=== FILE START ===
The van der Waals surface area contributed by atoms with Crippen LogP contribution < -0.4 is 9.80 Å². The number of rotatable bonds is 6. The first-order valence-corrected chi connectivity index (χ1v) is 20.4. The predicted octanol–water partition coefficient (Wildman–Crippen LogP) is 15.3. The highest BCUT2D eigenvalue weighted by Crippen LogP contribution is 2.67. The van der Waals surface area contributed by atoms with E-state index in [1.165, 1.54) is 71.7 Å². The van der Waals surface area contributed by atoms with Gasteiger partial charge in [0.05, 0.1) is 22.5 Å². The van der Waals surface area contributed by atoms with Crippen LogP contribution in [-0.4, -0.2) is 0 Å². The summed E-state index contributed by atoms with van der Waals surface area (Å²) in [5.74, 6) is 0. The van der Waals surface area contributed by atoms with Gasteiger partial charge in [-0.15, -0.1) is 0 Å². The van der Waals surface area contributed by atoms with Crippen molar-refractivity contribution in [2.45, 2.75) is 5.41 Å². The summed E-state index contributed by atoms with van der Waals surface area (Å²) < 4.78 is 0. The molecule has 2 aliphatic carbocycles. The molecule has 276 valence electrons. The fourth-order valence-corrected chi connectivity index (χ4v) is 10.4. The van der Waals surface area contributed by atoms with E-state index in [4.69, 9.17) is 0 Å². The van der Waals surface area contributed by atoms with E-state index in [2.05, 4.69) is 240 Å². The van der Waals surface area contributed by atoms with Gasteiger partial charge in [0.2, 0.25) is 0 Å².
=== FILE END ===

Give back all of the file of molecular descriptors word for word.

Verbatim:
The van der Waals surface area contributed by atoms with Crippen LogP contribution < -0.4 is 9.80 Å². The number of rotatable bonds is 6. The first-order valence-corrected chi connectivity index (χ1v) is 20.4. The predicted octanol–water partition coefficient (Wildman–Crippen LogP) is 15.3. The highest BCUT2D eigenvalue weighted by Crippen LogP contribution is 2.67. The van der Waals surface area contributed by atoms with E-state index in [1.165, 1.54) is 71.7 Å². The van der Waals surface area contributed by atoms with Gasteiger partial charge in [0.05, 0.1) is 22.5 Å². The van der Waals surface area contributed by atoms with Crippen LogP contribution in [-0.4, -0.2) is 0 Å². The summed E-state index contributed by atoms with van der Waals surface area (Å²) in [5.74, 6) is 0. The van der Waals surface area contributed by atoms with Gasteiger partial charge in [-0.15, -0.1) is 0 Å². The van der Waals surface area contributed by atoms with Crippen molar-refractivity contribution in [2.45, 2.75) is 5.41 Å². The summed E-state index contributed by atoms with van der Waals surface area (Å²) < 4.78 is 0. The molecule has 2 aliphatic carbocycles. The molecule has 276 valence electrons. The fourth-order valence-corrected chi connectivity index (χ4v) is 10.4. The van der Waals surface area contributed by atoms with E-state index in [4.69, 9.17) is 0 Å². The van der Waals surface area contributed by atoms with E-state index in [2.05, 4.69) is 240 Å². The van der Waals surface area contributed by atoms with Gasteiger partial charge in [0.2, 0.25) is 0 Å².